The Bull Moose and the Buddhist

I’ve been watching The Roosevelts An Intimate History on PBS this week. I have DVR’d each night’s installment but am a couple of nights behind, so what I have seen so far has dealt mostly with Theodore Roosevelt, an energetic and immensely vital man, with a few disturbing sides to his very large personality.  Not to put too fine a point on it but he was a war monger, and he sometimes lived recklessly out of a need to constantly prove himself.

TR in 1917
TR in 1917

When America entered WWI in 1917, a 58 year-old, half-blind Roosevelt went to then-President Woodrow Wilson and offered to not only raise a division of volunteers but to also lead them into battle.  It was absurd and Wilson declined the offer.  Speaking of TR after their meeting, Wilson said “He is a great big boy. There is a sweetness about him. You can’t resist the man.” One of Teddy’s nicknames was “Bull Moose” because he was the founder of the Bull Moose Progressive Party. It was an apt description of the man.

I am always interested to see if figures like that have any connections with Buddhism. I did some research on my own and found out that Teddy had a Buddhist bud! In fact, they were close friends. The documentary mentions that at one point TR became interested in jujitsu. The person who introduced him to that martial art was a man named William Sturgis Bigelow, a long time friend who often entertained TR in his Boston home. Bigelow was a doctor, graduated from Harvard Medical School, who lived in Japan for seven years to study Buddhism, and became a collector of Buddhist and Oriental art.

In 1908, Bigelow gave a lecture at Harvard titled “Buddhism and Immortality” that was later published. It is a lengthy piece full of the rather stilted language of the time. Buddhist thinking from Westerners during this period is always a mixed bag. Sometimes they get it and sometimes they don’t. In this short paragraph from the lecture, Bigelow closes in on the former:

William Sturgis Bigelow in Japan, c.1884.
William Sturgis Bigelow in Japan, c.1884.

Consciousness is continuous. Therefore, there is but one ultimate consciousness. All beings are therefore one; and when one man strikes another, he strikes all men, including himself. Just when and where and how in terms of space and time he feels his own blow depends on circumstances, but sooner or later he will. A good deed comes back to the doer in the same way.”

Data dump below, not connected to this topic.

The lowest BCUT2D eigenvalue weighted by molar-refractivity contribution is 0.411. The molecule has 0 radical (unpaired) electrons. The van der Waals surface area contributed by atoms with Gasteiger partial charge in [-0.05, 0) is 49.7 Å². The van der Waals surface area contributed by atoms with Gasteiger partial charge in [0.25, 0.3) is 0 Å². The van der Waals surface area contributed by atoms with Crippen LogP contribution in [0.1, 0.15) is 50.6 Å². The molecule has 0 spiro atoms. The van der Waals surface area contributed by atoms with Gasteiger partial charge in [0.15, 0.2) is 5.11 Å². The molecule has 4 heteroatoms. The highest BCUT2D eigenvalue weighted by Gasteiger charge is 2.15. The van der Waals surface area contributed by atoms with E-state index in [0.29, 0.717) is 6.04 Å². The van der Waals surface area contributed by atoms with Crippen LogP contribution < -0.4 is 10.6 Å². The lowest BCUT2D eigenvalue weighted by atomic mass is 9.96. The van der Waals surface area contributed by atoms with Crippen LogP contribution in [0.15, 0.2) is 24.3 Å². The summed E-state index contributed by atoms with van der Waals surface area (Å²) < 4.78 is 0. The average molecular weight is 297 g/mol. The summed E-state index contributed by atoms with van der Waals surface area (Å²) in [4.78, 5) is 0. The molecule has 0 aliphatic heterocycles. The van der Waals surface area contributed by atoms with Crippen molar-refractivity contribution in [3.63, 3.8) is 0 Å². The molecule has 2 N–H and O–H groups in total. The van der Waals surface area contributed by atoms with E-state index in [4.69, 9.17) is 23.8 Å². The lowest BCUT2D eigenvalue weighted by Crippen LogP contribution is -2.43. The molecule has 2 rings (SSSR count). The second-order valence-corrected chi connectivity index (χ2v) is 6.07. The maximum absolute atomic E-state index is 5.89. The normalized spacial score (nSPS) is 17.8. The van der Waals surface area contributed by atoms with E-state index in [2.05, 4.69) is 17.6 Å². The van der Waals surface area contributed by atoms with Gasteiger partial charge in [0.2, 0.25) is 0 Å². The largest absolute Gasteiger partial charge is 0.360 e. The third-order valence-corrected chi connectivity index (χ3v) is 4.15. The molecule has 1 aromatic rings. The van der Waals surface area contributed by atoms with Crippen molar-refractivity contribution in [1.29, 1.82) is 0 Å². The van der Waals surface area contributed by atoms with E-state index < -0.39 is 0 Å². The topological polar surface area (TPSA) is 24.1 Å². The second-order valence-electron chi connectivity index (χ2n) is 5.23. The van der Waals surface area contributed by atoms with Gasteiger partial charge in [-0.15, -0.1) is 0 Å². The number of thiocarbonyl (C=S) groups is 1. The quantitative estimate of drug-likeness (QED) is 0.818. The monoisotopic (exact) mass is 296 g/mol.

You can read the entire lecture at and learn more about TR’s BBF (Best Buddhist Friend) at the Bigelow Society


Black Rain

Today, August 6, is the 69th anniversary of the atomic bombing of Hiroshima. It happened at 08:15 Japan time. The Enola Gay, a Boeing B-29 Superfortress bomber, released a bomb named Little Boy containing 64 kg (141 lb) of uranium-235 over the city. It took Little Boy 44.4 seconds to drop from 31,000 feet (9,400 m) to a height of about 1,900 feet (580 m) where it detonated.

hiroshima-damage4.7 square miles (12 km2) of the city was destroyed. Within seconds, 75,000 people were killed or fatally injured. 65% of the casualties nine years of age and younger. Beneath the epicenter of the explosion temperatures were hot enough to melt concrete and steel. 69% of the city’s buildings were destroyed. The bomb started fires that spread rapidly through wood and paper homes.

The blast released nearly 200 different kinds of radioactive isotopes (nuclear fission particles of uranium and plutonium that escaped fission). These particles and other materials irradiated by the bomb’s neutrons were carried high into the atmosphere.

The mix of massive amounts of airborne irradiated materials merged with heat and thermal currents from the firestorms caused it to rain within an hour of the bombing. Fallout particles mixed with carbon residue from fires created the deadly “black rain” reported by many eyewitnesses.

On that day, Hiromu Morishita was 14 years old and in the ninth grade. He survived. He became a calligrapher and teacher. He was president of the Senior High School Teachers’ Society and the Hiroshima Peace Education Institute in Japan. He wrote a poem:


MorishitaWatch dutifully
with your eyes.

Here, something happened that shouldn’t have.
Here now, something irreparable continues.
Here tomorrow, signs of everyone’s destruction
may appear.

Don’t watch with one eye.
Don’t watch with your arm or with your head.

With the heart of one who endures despair.

– – – – – – – – – –

“Hiroshima” (Morishita, Bradley, and Dougherty 14) Memories of the Future: The Poetry of Sadako Kurihara and Hiromu Morishita Commentary by Edward A Dougherty